Marshall explains why it had to be this song: “If you were a Detroit-area kid like me, then you might know this one, a big smash hit on CKLW-AM over in Windsor, Ontario, which was the dominant Detroit-area Top 40 station in the early ‘70s. Michel Pagliaro mostly recorded in French, is still a Rock icon in Quebec. I’m glad that he did this one in English so I can sing along...”

Visit Marshall at: atomicmusicgroup.com and check WFMU’s archives for my June 2007, April 2011 and March 2012 for Marshall’s three appearances on my show.

9. The Tripwires “Nights On Broadway”

Recorded by Kurt Bloch at Strictly Vintage Ballard, Washington

John Ramberg – vocals & guitar
Johnny Sangster - guitar & vocals
Jim Sangster - bass
Dan Peters – drums

The Tripwires are a Seattle super group made up of alumni of bands like The Minus 5, Screaming Trees, and The Young Fresh Fellows & The Model Rockets. Great songs and a whole new approach to the whole two guitars, bass & drums thing. This is their fourth Super Hits contribution, and their fourth HOME RUN. Take that Reggie Jackson!

"Nights on Broadway" was written by all three Brothers Gibb who had a #7 hit with it in 1975. This is the third Bee Gee cover in this series, which proves how hard they dominated the ‘70s. If you’ve never seen it, do yourself a favor and right now do a search for “nights on broadway midnight special.”

John on why The Tripwires picked this song: “I love this song and have been trying to figure out how we could record it for this very compilation series since Michael first asked us to participate. I think we finally cracked it, though some may disagree! What a melody.”

Poke The Tripwires: https://www.facebook.com/The-Tripwires-97507791378/

10. Mitch Easter “Rock And Roll Love Letter”

Mitch Easter - guitar, piano & vocal
Chris Garges – drums & Moog
Shawn Lynch –bass & vocal

Recorded and mixed by Mitch Easter at Fidelitorium Recordings, mixed at Unusual Systems

Mitch Easter returns for his third Super Hit contribution! His work on R.E.M.’s early output pied pipered 100s of bands to his Drive-In Studio (originally located in his parental garage) for a dose of Mitch’s production, a sonic recipe that really helped shape the indie rock sound that emerged in the ‘80s. A veteran of a million bands, but best known for Let's Active.

"Rock and Roll Love Letter" was written by American Tim Moore whose 1975 version failed to chart. After a recommendation by label head Clive Davis, The Bay City Rollers sped it up just a touch, emphasize the pop hooks and their 1976 version reached #28.

Book some time at Mitch’s current studio: fidelitorium.com

11. Willy Wisely "Little Willie"

Willie Wisely - guitars & vocals
John Fields - everything else

Produced by John Fields at Creation Audio - Studio B, Minneapolis

Minnesotan Willie Wisely is a constantly evolving singer/songwriter. He gets compared to Paul McCartney, Ben Folds, Elliott Smith, the early Rolling Stones, Graham Parsons, Al Green, British psychedelia and even Crosby, Stills & Nash, so you know his influences are free-form and deep. His 8th studio album “Face The Sun” is due out in the Spring 2019.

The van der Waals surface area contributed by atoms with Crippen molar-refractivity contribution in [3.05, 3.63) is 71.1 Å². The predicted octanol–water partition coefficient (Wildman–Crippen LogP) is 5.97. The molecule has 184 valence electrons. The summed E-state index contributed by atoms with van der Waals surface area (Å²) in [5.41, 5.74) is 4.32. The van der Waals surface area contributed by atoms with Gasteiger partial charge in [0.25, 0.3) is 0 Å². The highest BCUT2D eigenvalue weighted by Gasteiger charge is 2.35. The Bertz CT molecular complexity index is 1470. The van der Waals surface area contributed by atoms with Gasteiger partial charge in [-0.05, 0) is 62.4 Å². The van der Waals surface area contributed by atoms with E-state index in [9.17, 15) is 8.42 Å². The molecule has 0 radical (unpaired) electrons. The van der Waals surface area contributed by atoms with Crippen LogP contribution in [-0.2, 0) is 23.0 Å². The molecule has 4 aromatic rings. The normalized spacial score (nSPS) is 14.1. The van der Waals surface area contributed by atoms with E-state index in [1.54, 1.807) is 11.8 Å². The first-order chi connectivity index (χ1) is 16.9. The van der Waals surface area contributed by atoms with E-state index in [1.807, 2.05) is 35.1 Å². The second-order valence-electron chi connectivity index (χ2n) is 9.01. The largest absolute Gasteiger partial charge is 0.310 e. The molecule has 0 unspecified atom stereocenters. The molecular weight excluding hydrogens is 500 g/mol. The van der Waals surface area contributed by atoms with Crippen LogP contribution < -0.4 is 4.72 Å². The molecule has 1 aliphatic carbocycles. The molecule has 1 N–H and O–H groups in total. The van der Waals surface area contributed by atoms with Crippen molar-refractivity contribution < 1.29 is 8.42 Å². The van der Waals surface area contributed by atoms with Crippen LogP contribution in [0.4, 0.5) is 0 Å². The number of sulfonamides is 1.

Willie on this great tune: “Recording this track was obviously fated. Plus the fact that I grew up in the prime years of these K-Tel comps. Plus, K-Tel was something of a hometown hero label, despite all their sad re-records and truly bad pressings. What did we know about all that? What really mattered was that you could sing along to the TV commercials and knew those choppy edits better than you did the original recordings.

And what the heck is that lyric about (besides my killer wardrobe)?

Up town, down town
Little Willy, Willy drives them wild with his run-around style
Inside, outside
Willy sends them silly with his star-shine shimmy shuffle smile

Turns out Willy was a stray cat that lived around the band's practice space (a.k.a. their mom's garage) when they were just starting out.”

Keep your eye on Willie here: williewisely.com

12. Sarah Borges “Brandy (You’re A Fine Girl)”

Sarah Borges - vocals
Keith Voegele - bass, guitar, vocals
Dave Westner – drums

Recorded and mixed by Dave Westner at Side Hill Sound

Massachusetts native Sarah Borges burst onto the national scene in 2005 as the lead singer of The Broken Singles, and has since carved out a niche as a songwriter and performer with roots that tap into Americana AND loud rocking pop songs.  Her latest album, ‘Love's Middle Name,’ was produced by #19.

Sarah on what inspired this cover: “About 15 years ago I wrote a response song to 'Brandy' because it's one of my favorite songs of all time, so I figured I should go right to the source this time and try my hand at covering the original.”

Info about Sarah can be found here: sarahborges.com

13. The Rubinoos “Sheena Is A Punk Rocker”

Jon Rubin - lead vocals & guitar
Al Chan - bass & vocals
Donn Spindt - drums & vocals
Tommy Dunbar - guitar & vocals

Produced by Tal Morris

Engineered by Tal Morris and Matt Kerslake
Recorded and Mixed at Ice House Studios